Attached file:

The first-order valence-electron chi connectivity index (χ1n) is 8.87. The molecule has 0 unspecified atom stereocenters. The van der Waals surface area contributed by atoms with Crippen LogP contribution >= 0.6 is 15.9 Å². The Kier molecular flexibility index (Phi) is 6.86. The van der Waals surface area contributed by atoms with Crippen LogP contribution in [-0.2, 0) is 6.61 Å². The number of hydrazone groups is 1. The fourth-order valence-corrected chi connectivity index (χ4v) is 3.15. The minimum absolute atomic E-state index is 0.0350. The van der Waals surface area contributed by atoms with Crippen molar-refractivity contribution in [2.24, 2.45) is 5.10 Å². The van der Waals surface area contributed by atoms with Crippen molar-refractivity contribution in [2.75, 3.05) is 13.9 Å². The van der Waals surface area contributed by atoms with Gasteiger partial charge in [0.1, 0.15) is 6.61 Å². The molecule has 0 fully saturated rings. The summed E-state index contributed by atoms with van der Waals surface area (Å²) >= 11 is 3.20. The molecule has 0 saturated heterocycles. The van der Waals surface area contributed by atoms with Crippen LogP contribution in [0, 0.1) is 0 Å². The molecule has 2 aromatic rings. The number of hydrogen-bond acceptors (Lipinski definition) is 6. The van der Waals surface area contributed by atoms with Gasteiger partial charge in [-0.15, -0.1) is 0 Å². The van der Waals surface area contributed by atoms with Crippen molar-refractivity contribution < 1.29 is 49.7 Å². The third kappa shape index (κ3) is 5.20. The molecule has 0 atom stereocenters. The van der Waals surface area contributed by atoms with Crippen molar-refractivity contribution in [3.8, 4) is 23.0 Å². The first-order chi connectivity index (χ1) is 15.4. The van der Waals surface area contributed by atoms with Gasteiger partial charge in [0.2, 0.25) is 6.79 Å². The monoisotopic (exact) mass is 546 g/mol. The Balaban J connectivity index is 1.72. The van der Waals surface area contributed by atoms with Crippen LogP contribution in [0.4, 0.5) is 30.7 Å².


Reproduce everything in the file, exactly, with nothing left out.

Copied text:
The first-order valence-electron chi connectivity index (χ1n) is 8.87. The molecule has 0 unspecified atom stereocenters. The van der Waals surface area contributed by atoms with Crippen LogP contribution >= 0.6 is 15.9 Å². The Kier molecular flexibility index (Phi) is 6.86. The van der Waals surface area contributed by atoms with Crippen LogP contribution in [-0.2, 0) is 6.61 Å². The number of hydrazone groups is 1. The fourth-order valence-corrected chi connectivity index (χ4v) is 3.15. The minimum absolute atomic E-state index is 0.0350. The van der Waals surface area contributed by atoms with Crippen molar-refractivity contribution in [2.24, 2.45) is 5.10 Å². The van der Waals surface area contributed by atoms with Crippen molar-refractivity contribution in [2.75, 3.05) is 13.9 Å². The van der Waals surface area contributed by atoms with Gasteiger partial charge in [0.1, 0.15) is 6.61 Å². The molecule has 0 fully saturated rings. The summed E-state index contributed by atoms with van der Waals surface area (Å²) >= 11 is 3.20. The molecule has 0 saturated heterocycles. The van der Waals surface area contributed by atoms with Crippen LogP contribution in [0, 0.1) is 0 Å². The molecule has 2 aromatic rings. The number of hydrogen-bond acceptors (Lipinski definition) is 6. The van der Waals surface area contributed by atoms with Gasteiger partial charge in [-0.15, -0.1) is 0 Å². The van der Waals surface area contributed by atoms with Crippen molar-refractivity contribution < 1.29 is 49.7 Å². The third kappa shape index (κ3) is 5.20. The molecule has 0 atom stereocenters. The van der Waals surface area contributed by atoms with Crippen molar-refractivity contribution in [3.8, 4) is 23.0 Å². The first-order chi connectivity index (χ1) is 15.4. The van der Waals surface area contributed by atoms with Gasteiger partial charge in [0.2, 0.25) is 6.79 Å². The monoisotopic (exact) mass is 546 g/mol. The Balaban J connectivity index is 1.72. The van der Waals surface area contributed by atoms with Crippen LogP contribution in [0.4, 0.5) is 30.7 Å².